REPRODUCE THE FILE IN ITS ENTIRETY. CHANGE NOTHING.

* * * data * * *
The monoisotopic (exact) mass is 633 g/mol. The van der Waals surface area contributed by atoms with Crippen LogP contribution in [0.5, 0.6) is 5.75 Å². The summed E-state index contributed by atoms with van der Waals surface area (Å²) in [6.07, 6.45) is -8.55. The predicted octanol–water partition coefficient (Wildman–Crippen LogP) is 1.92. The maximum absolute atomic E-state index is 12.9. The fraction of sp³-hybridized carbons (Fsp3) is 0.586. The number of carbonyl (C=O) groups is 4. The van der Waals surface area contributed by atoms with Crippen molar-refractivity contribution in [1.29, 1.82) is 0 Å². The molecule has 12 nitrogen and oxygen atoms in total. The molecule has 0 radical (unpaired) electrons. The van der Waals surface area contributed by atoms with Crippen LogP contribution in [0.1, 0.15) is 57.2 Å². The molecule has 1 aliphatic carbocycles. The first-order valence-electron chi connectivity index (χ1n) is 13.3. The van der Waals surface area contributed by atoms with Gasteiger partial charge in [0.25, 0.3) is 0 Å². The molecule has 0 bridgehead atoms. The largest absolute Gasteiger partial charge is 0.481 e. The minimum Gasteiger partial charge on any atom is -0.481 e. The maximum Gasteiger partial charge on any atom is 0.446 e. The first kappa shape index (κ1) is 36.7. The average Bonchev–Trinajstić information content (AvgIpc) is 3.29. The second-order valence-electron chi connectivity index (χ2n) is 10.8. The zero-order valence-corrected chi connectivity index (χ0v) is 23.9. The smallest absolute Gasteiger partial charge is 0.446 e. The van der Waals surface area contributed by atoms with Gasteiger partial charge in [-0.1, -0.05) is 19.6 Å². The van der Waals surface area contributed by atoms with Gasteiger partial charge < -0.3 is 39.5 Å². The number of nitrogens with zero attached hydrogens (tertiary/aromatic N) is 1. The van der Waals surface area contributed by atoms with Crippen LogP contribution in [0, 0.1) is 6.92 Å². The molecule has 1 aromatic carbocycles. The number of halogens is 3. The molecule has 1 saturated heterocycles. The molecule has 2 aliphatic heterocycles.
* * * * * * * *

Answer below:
The monoisotopic (exact) mass is 633 g/mol. The van der Waals surface area contributed by atoms with Crippen LogP contribution in [0.5, 0.6) is 5.75 Å². The summed E-state index contributed by atoms with van der Waals surface area (Å²) in [6.07, 6.45) is -8.55. The predicted octanol–water partition coefficient (Wildman–Crippen LogP) is 1.92. The maximum absolute atomic E-state index is 12.9. The fraction of sp³-hybridized carbons (Fsp3) is 0.586. The number of carbonyl (C=O) groups is 4. The van der Waals surface area contributed by atoms with Crippen molar-refractivity contribution in [1.29, 1.82) is 0 Å². The molecule has 12 nitrogen and oxygen atoms in total. The molecule has 0 radical (unpaired) electrons. The van der Waals surface area contributed by atoms with Crippen LogP contribution in [0.1, 0.15) is 57.2 Å². The molecule has 1 aliphatic carbocycles. The first-order valence-electron chi connectivity index (χ1n) is 13.3. The van der Waals surface area contributed by atoms with Gasteiger partial charge in [0.25, 0.3) is 0 Å². The molecule has 0 bridgehead atoms. The largest absolute Gasteiger partial charge is 0.481 e. The minimum Gasteiger partial charge on any atom is -0.481 e. The maximum Gasteiger partial charge on any atom is 0.446 e. The first kappa shape index (κ1) is 36.7. The average Bonchev–Trinajstić information content (AvgIpc) is 3.29. The second-order valence-electron chi connectivity index (χ2n) is 10.8. The zero-order valence-corrected chi connectivity index (χ0v) is 23.9. The smallest absolute Gasteiger partial charge is 0.446 e. The van der Waals surface area contributed by atoms with Gasteiger partial charge in [-0.1, -0.05) is 19.6 Å². The van der Waals surface area contributed by atoms with Gasteiger partial charge < -0.3 is 39.5 Å². The number of nitrogens with zero attached hydrogens (tertiary/aromatic N) is 1. The van der Waals surface area contributed by atoms with Crippen LogP contribution in [0, 0.1) is 6.92 Å². The molecule has 1 aromatic carbocycles. The number of halogens is 3. The molecule has 1 saturated heterocycles. The molecule has 2 aliphatic heterocycles.